Personally, I don’t think the form for which the tax incidence should be expressed on the employer Medicare contribution, as a payroll tax or a head tax, was enough to induce cries of being a neoliberal sellout. But Sanders and his supporters jumped onto that aspect of the financing to label her plan regressive. The bigger problem was that Warren remained mired in a technical debate about a plan she didn’t prepare for earlier in the year. To her left, she was hit for the wrong kind of taxes; to her right, Joe Biden and Pete Buttigieg took shots about aspects of the funding, despite never having to answer for their own plans on this point.
Then on Friday, a brand-new Warren plan dropped, proposing a transition that split the process into two separate bills: a reconciliation effort to lower the Medicare age to 50 and create a comprehensive public option that’s free up to 200 percent of the poverty line (that also cleverly federalizes Medicaid and gets states to kick in their share to pay for it) and affordable for everyone else who wants it; and then a second bill, two to three years later, to complete the transition to a single-payer system.
If this were an opening bid delivered in January, plenty on the left wouldn’t have liked it, but it would still have been the most aggressive plan in the field save for Sanders, and one that, if it managed to work, would complete the transition in the same four-year timeline that Sanders envisions in his bill. If you take each one of Warren’s proposals out individually, you could easily make a case for them—including a strong public option with better benefits, executive actions on prescription drugs that mirror the Prospect’s Day One Agenda proposal, rollbacks of Trump’s health care sabotages, adding dental benefits to Medicare, and breaking up excessive concentration in health care markets that has been the primary driver of cost increases.
But combining the parts into a whole reveals a bit of a mess. After putting forward a comprehensive cost control and financing bill, Warren split that apart and asked people to accept two bruising fights to get to her purported end goal. It’s reasonable for people to see that as a bait and switch. Flooding the zone with plans after months of relative silence gives the appearance of a lack of commitment. And given the initial reaction, there’s every reason to believe Warren is going to have to spend even more precious time a couple months from the Iowa caucuses deliberating over technical health economics arguments.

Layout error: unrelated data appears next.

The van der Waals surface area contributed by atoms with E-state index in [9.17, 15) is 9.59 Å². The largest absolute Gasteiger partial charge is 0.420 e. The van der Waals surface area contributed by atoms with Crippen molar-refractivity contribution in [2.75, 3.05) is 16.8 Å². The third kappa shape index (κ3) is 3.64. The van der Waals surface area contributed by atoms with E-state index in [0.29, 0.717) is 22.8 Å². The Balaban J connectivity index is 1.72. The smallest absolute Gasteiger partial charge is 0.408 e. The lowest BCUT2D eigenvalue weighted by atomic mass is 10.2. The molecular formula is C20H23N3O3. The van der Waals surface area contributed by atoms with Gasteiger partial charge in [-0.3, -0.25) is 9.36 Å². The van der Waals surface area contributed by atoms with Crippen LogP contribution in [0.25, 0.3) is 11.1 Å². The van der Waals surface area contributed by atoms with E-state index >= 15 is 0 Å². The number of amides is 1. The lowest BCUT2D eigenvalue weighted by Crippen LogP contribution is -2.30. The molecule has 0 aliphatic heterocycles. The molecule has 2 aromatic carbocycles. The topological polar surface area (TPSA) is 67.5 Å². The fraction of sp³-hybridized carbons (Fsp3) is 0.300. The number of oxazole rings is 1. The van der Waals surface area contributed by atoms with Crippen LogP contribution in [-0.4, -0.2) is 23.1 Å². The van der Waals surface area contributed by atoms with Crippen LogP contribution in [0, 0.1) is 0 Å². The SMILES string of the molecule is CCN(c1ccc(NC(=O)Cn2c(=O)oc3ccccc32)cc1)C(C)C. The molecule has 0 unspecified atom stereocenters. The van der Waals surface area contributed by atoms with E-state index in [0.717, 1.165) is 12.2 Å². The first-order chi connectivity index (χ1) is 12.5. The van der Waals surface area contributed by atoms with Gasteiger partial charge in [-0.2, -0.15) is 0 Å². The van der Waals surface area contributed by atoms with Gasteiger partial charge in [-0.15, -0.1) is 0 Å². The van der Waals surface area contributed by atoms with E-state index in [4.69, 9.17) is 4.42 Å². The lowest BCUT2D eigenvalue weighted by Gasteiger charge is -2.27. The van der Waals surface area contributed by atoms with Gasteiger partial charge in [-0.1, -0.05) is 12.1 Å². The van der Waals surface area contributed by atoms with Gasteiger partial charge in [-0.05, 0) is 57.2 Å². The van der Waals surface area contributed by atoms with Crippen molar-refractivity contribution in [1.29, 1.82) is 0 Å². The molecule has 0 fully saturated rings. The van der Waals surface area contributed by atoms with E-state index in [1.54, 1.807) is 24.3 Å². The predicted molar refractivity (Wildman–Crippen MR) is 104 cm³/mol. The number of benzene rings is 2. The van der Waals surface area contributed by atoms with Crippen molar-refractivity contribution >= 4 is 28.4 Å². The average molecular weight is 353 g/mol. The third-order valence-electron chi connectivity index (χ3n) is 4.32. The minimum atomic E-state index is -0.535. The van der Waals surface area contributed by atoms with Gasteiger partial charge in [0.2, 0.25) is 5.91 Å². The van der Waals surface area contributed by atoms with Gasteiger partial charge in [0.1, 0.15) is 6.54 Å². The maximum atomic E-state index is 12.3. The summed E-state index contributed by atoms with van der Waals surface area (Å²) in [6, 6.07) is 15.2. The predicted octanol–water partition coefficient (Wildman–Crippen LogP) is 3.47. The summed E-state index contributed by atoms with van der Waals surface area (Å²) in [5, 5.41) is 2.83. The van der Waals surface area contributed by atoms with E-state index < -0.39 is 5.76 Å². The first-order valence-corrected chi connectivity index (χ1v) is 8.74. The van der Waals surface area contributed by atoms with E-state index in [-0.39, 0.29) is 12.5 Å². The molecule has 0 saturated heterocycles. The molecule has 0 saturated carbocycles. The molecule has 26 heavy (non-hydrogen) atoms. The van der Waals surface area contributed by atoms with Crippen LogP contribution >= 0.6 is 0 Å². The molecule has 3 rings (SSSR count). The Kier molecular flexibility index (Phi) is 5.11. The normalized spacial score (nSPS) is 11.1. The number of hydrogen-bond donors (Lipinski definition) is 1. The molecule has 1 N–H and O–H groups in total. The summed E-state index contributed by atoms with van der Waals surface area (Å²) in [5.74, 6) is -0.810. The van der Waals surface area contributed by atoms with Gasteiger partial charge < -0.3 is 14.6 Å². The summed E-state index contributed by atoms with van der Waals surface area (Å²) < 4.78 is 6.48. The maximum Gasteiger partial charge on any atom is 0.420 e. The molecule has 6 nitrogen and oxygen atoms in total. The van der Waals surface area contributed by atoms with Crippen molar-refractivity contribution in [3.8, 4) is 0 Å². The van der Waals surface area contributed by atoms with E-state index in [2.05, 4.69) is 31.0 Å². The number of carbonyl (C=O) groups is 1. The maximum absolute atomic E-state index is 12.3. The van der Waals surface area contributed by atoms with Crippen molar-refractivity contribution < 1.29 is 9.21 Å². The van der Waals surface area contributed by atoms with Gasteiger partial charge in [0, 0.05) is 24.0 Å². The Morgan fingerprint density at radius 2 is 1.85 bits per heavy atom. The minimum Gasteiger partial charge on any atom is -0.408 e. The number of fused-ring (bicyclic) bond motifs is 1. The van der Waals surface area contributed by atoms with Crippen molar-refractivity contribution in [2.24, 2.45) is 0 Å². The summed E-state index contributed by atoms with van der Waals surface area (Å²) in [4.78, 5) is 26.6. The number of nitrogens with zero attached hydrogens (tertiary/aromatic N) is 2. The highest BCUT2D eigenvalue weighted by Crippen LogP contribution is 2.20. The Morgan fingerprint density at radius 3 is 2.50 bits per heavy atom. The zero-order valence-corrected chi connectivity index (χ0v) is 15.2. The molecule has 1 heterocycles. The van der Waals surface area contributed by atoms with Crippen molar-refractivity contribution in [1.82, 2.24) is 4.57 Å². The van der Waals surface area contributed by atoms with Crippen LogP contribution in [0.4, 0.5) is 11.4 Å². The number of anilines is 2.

Warren had a way out of this box if she had just let health care proceed from her core premises about American politics. Our health system is deeply corrupted, with concentrated corporate interests and endless middlemen sucking up mounds of cash without delivering decent care. The core reason that we don’t have a single-payer system today, alone among developed nations, has to do with our historical accident of deferring to employer-based coverage after World War II, allowing the health sector to balloon in size and influence.
Warren could have reframed the entire issue around corruption, and positioned her fixes to the system in Washington as a necessary precondition to getting everyone coverage. She could have used the moral argument as well, drawing on her research into bankruptcy that shows the debilitating presence of health costs swamping middle class finances.
Would that have worked? I don’t know. But the somewhat contradictory policy papers and the deep dive into the quicksand that is health financing isn’t getting the job done. The policy people clearly run the show in the Warren campaign, when they needed some good old-fashioned politics.
Warren has been damaged by this episode. She got suckered into a policy duel with herself, and lost sight of what drove her rise in the polls. The idea that she would ever be allowed to skate on health care was absurd, necessitating this scramble to find some sweet spot that, in the politics of health care, simply doesn’t exist. Maybe this week’s debate will reveal an ability to counterpunch, to tell a different story. Because this trajectory goes only one way—back to being the senior senator from Massachusetts.